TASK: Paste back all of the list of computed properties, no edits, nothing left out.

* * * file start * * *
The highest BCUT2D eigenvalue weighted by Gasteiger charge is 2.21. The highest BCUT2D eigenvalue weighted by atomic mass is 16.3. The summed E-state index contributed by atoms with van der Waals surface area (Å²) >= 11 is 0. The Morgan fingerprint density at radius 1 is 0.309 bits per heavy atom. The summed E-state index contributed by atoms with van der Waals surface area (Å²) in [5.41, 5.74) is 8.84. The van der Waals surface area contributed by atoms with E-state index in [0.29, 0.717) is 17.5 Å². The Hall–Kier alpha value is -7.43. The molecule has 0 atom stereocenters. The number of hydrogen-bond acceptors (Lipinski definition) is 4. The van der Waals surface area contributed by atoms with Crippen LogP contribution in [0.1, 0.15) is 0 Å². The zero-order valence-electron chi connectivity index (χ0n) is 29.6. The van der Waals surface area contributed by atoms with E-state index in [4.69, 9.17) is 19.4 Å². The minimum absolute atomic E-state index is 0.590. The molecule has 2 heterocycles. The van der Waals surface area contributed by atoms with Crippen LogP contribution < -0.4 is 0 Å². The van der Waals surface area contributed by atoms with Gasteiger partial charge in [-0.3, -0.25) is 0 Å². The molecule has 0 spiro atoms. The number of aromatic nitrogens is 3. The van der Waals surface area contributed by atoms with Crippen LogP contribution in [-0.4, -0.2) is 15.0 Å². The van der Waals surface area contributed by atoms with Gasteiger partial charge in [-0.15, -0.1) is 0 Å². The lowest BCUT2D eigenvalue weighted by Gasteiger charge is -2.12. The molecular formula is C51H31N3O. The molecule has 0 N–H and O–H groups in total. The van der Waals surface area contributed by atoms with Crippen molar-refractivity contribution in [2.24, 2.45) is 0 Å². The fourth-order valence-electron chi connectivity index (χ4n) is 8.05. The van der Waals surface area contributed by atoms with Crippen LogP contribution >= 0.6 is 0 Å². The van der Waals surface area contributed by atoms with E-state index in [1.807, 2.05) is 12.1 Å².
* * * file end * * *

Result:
The highest BCUT2D eigenvalue weighted by Gasteiger charge is 2.21. The highest BCUT2D eigenvalue weighted by atomic mass is 16.3. The summed E-state index contributed by atoms with van der Waals surface area (Å²) >= 11 is 0. The Morgan fingerprint density at radius 1 is 0.309 bits per heavy atom. The summed E-state index contributed by atoms with van der Waals surface area (Å²) in [5.41, 5.74) is 8.84. The van der Waals surface area contributed by atoms with E-state index in [0.29, 0.717) is 17.5 Å². The Hall–Kier alpha value is -7.43. The molecule has 0 atom stereocenters. The number of hydrogen-bond acceptors (Lipinski definition) is 4. The van der Waals surface area contributed by atoms with Crippen LogP contribution in [0.1, 0.15) is 0 Å². The zero-order valence-electron chi connectivity index (χ0n) is 29.6. The van der Waals surface area contributed by atoms with E-state index in [4.69, 9.17) is 19.4 Å². The minimum absolute atomic E-state index is 0.590. The molecule has 2 heterocycles. The van der Waals surface area contributed by atoms with Crippen LogP contribution < -0.4 is 0 Å². The van der Waals surface area contributed by atoms with Gasteiger partial charge in [-0.3, -0.25) is 0 Å². The molecule has 0 spiro atoms. The number of aromatic nitrogens is 3. The van der Waals surface area contributed by atoms with Crippen LogP contribution in [-0.4, -0.2) is 15.0 Å². The van der Waals surface area contributed by atoms with Gasteiger partial charge in [-0.15, -0.1) is 0 Å². The lowest BCUT2D eigenvalue weighted by Gasteiger charge is -2.12. The molecular formula is C51H31N3O. The molecule has 0 N–H and O–H groups in total. The van der Waals surface area contributed by atoms with Crippen molar-refractivity contribution in [2.24, 2.45) is 0 Å². The fourth-order valence-electron chi connectivity index (χ4n) is 8.05. The van der Waals surface area contributed by atoms with Crippen LogP contribution >= 0.6 is 0 Å². The van der Waals surface area contributed by atoms with E-state index in [1.807, 2.05) is 12.1 Å².